1) Her day job (which may include grading stacks of papers)
2) Her family life (which may include menial tasks like fixing a porch light, replacing a broken trampoline, repairing struts on her car, going to the grocery store hundreds of times each *%$!!!?% month. Ahem.)
3) Reading her work in public
4) The pursuit of writing awards
5) Attending and contributing to writing conferences and workshops
6) Applying for writing residencies and grants (so that she can actually write)
7) Submitting her work to journals, contests, agents, publishers
8) Remaining sober and happy
I’ve been timid to go at this list full tilt, but this year I’ve placed my toes in the water. For the first time, I’ve applied for grants and residencies and I’ve submitted my work (over and over) at a frequency that approaches obsessive compulsive disorder. It is a lot of work especially because the deadlines all seem to fall at the same time of the year.
For me, applying for residencies produced the most anxiety. It also caused writers block, self doubt, pity, anger, and euphoria (once I finally got through the applications). The application process forced me to examine my goals as a writer and in the end I felt a clearer sense of purpose. I also wondered why I’ve been reluctant to pursue writing residencies or other brass rings on the list. I suspect that my gender, race and regional background have played a part in my reluctance. Black Midwestern Episcopalian wives are not known to be real aggressive.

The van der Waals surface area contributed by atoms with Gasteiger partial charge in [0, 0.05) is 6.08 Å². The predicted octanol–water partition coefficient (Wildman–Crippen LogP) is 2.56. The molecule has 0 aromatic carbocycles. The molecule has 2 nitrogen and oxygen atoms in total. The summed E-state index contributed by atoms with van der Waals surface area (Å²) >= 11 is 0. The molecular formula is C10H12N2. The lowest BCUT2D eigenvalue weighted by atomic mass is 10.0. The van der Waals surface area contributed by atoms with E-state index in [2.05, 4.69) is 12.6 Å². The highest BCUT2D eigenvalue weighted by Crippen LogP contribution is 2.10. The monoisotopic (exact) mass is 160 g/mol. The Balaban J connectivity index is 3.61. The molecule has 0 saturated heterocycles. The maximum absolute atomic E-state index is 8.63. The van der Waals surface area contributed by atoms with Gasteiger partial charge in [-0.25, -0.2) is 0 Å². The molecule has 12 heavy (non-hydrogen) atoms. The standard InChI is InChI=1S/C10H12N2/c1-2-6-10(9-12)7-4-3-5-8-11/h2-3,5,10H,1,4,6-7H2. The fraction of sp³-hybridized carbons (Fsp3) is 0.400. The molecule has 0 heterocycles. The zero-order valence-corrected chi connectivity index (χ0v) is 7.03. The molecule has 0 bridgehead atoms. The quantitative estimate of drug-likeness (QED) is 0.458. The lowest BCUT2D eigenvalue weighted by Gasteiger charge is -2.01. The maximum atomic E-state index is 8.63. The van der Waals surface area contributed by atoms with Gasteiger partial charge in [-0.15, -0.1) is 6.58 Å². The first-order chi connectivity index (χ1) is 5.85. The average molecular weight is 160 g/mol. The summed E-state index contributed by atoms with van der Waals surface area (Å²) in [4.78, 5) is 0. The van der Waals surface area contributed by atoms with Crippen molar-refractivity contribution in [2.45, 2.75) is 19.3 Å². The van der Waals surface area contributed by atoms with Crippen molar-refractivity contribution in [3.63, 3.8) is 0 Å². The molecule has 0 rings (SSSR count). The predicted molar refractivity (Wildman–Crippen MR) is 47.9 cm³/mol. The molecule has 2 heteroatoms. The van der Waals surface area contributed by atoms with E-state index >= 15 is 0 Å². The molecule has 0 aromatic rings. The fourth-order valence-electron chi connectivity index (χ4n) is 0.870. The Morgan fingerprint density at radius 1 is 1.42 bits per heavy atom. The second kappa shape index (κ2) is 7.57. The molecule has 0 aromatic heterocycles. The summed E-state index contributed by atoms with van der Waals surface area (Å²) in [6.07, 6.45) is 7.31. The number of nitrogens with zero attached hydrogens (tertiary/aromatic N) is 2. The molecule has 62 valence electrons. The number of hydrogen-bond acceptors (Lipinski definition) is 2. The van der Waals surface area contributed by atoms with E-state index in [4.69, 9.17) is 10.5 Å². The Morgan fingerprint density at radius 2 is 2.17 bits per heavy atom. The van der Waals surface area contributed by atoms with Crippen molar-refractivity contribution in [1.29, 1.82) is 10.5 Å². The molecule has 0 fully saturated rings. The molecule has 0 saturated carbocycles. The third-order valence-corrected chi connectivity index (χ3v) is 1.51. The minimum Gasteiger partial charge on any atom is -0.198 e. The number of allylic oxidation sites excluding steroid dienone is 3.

But fear of rejection is probably a bigger factor than my cultural background. No one likes to be rejected. The question we always ask is What are the judges looking for? Are they looking for writers similar to themselves? As Thirty Mile Woman wrote in her blog post about applying for residencies,
“I often wonder what chance emerging writers have at these residencies that are so shrouded in acclaim and prestige. Would they want their writers (and other artists) to be just as accomplished as they are?”It is a good question. We’ll see.